The numerous changes to the pet AI in Cataclsym caused a lot of problems – demons not chasing feared units, demons randomly switching targets, demons randomly slipping into Passive or ignoring /petattack commands. Given that demons are a substantial part of a Warlock’s DPS, these bugs require players devote mental energy to managing their demon.

A lot of attention. SO NEEDY.

The nice thing about chunking theory is that you can just add this in as one more chunk that you have to worry about now, that you didn’t have to worry about then. It’s not that players can’t micromanage their demons – it’s that they have to do it in the first place which causes the problem.

There were periods when players had to swap out demons mid-fight for DPS gains, and those are splashy examples that are nice to point at as problems of elegance. But the persistent pet bugs represented a more insidious problem, one where a major component of your DPS would just randomly stop.

Demons would bug out on platforms. They’d bug out on Ultrax. They’d bug out on Magmaw. They’d bug out trying to finish the legendary quest.

I’m not someone who enjoys micromanaging their pet. I want them to attack when I attack and attack the target I ask them to attack, until I tell them to stop.

Pet management is a big problem if 1/4-1/3 of your DPS comes from your pet.



Filed under Cynwise's Warcraft Manual, Warlockery

12 responses to “Appendix A: Warlock Spell Changes in Cataclysm

  1. Dejara Thoris thread for this post and “Warlock Complexity and the Magic Number”:
    Please add comments there as well, it will be a novelty to see more civilized discussion in the forums…

  2. First off – I don’t play a warlock very often. I have one but it’s probably my…. 5th alt or so. I heard a lot in Cata from Warlocks that things got really hard. As a feral druid, I understand complexity – I’ve been feral since the opening of the Dark Portal. Every time there’s an expansion and new abilities come out (and as a Druid, I have my share of spells), I say to myself “where am I going to put this one?” Blizzard likes to add “fun” by adding spells and mechanics – which is fine. But they don’t replace the existing ones often enough. I’d settle for not feeling as ‘powerful’ if I didn’t have to have 6+ bars entirely full of abilities that I can’t reach with just my left hand. I’m not a *great* player but I certainly get by. I fear for what MoP will bring – for myself and all other classes – because if the implosion of the talent trees doesn’t remove enough abilities it’s just going to get worse. (eg: I don’t raid much anymore but trying to do the Rags fight as a feral dps on stun duty just about drove me insane.)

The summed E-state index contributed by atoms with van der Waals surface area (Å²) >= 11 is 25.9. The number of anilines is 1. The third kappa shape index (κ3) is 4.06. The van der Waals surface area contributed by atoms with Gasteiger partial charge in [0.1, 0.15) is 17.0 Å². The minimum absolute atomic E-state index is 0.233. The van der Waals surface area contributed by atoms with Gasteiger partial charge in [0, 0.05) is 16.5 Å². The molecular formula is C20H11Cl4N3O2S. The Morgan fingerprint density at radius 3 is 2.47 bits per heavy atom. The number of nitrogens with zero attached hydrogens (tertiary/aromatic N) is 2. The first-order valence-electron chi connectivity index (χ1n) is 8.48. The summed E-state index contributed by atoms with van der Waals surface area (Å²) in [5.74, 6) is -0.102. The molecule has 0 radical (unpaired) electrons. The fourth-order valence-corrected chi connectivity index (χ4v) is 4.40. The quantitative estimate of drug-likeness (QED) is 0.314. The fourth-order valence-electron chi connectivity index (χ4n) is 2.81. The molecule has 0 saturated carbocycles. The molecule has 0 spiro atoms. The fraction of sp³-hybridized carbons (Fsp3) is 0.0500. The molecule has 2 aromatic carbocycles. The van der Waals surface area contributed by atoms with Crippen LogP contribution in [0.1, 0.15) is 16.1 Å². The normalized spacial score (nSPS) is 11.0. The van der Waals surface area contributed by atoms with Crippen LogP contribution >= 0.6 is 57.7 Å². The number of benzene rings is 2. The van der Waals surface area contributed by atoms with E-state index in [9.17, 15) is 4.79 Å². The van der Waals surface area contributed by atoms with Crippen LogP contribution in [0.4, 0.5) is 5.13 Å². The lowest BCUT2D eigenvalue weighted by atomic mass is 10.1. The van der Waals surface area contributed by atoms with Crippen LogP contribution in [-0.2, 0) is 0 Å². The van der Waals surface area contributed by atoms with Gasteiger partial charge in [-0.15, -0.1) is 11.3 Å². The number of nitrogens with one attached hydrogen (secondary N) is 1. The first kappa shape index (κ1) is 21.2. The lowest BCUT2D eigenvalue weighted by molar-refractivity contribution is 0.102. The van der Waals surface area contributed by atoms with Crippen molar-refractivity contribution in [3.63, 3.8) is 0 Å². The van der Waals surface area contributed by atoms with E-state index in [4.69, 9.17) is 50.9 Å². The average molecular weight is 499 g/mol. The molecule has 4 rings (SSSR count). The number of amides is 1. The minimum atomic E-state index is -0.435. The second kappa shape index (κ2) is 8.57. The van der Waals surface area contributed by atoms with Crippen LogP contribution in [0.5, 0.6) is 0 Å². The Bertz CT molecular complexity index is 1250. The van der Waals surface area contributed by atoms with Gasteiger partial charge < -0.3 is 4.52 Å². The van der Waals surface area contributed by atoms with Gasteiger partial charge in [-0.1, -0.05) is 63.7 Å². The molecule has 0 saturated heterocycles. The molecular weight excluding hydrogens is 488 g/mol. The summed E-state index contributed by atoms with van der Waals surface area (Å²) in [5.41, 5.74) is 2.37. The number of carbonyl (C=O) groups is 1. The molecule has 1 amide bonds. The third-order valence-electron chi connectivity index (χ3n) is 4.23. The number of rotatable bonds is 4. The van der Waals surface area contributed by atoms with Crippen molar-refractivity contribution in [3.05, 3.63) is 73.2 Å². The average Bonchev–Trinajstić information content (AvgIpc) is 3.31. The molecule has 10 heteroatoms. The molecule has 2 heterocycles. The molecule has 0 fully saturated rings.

3. Not relevant to the topic, but given the complexity of marshaling your arguments, if I need someone to back me up in an IT meeting, I want you on my side.

  4. Pet management was also a big issue through cata for Hunters, though I don’t think it hurt the class to much. For example, some pets would not refresh debuffs until that debuff wore off, even though the ability cooldown is shorter than it’s duration. We also had buggy Passive and /petattack issues. I’ve never called the class broken, but if Hunters were to already have other major issues (focus regen in PvP, MM’s complicated haste and ISS, BM’s Killing Streak lasting barely longer than Kill Command cooldown, I need to write my own blog post on this), as you say, it diverts valuable attention.